Orbea's carbon construction method is described as being very labor intensive with several measures in place to reduce excess materials and improve compaction, ultimately resulting in an impressively low frame weight of just 1,990g (4.4-pounds).

The internal cable routing is very clean, though some cable rattle can be detected on rough portions of trail. A removable high direct front derailleur mount makes the bike compatible with most 1X (32T max), 2X (24-38T max), and 3X drivetrains. Other frame features include a modified two bolt ISCG 05 mount with frame protector, PF92 bottom bracket, rubber chainstay and downtube guards, and a bottle mount inside the front triangle. We measured close to 25mm (1-inch) of mud clearance with the stock 2.25-inch Maxxis tire, which is really good given the short chainstays.

Occam AM bikes come in three carbon builds ranging from $4,199 to $7,999 USD, as well as three aluminum builds at $2,299 to $3,699. We tested the M30 carbon build costing $4,199.

Geometry

While not the most aggressive geometry with a 67-degree head angle, Orbea isn't trying to make a complete descent crusher with the Occam AM, but rather a bike that can climb efficiently yet still handle some gravity induced fun. The steep 75-degree seat angle also speaks to this. The front end has healthy reach measurements across the three sizes, while the shorter than average 425mm (16.7-inch) chainstays help keep it nimble. The claimed 340mm (13.4-inch) bottom bracket height was very close to our measurement of 338mm.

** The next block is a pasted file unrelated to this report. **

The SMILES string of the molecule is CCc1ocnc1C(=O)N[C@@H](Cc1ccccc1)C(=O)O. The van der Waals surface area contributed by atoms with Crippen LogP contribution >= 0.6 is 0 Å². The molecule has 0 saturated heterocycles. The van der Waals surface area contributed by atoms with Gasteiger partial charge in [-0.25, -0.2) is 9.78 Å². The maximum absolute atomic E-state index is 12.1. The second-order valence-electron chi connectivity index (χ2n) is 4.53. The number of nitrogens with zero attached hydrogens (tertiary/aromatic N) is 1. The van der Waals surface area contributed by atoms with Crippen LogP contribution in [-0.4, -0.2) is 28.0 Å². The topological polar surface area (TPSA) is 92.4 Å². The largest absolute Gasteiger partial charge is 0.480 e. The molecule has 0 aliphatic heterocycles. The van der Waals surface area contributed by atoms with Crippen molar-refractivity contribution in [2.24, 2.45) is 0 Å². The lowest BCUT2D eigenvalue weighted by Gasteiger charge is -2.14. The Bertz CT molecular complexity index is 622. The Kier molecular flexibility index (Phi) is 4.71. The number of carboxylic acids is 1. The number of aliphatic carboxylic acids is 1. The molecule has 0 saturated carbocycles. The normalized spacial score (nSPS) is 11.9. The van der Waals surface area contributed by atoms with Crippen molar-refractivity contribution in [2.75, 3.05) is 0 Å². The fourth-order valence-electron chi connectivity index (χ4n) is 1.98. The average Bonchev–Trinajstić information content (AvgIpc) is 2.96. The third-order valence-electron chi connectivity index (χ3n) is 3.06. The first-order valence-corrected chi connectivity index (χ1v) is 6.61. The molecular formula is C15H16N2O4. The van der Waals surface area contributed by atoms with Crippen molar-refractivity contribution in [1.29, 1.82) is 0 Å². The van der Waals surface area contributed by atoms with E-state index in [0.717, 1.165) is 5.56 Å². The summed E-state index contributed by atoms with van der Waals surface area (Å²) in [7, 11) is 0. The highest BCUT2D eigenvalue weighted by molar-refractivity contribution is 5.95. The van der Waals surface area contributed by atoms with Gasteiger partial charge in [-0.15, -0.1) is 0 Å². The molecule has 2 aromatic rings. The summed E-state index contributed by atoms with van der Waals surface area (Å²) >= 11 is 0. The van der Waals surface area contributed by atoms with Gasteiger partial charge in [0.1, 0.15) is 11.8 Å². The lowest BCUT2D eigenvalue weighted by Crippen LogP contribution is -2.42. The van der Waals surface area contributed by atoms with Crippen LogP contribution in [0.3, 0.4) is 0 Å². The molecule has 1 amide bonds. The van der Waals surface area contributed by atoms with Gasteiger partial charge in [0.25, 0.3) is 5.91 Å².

On The Trail

We tested the Orbea Occam AM M30 on the rugged trails of South Mountain in Phoenix, Arizona. Our rides had long, technical climbs, rowdy and rocky descents, and some fast and flowy sections where you could really let it go. We set the bike to Orbea's specifications, running 25% seated rear sag on the FOX Float DPS Performance rear shock. Rebound was set slightly faster than normal, again based on Orbea's recommendations.

Pointed uphill the Occam AM M30 pedals extremely well, especially in the small chainring. Left in the open shock setting we experienced close to zero bob during hard efforts, but the bike would occasionally hang up on medium sized rocks and rob us of some forward momentum. We felt the medium compression setting to be ideal as the rear wheel would still track the ground and take the sting off square-edges, but not hang up as much. In the firm setting the bike is too harsh off the top for use on anything but smooth fire roads.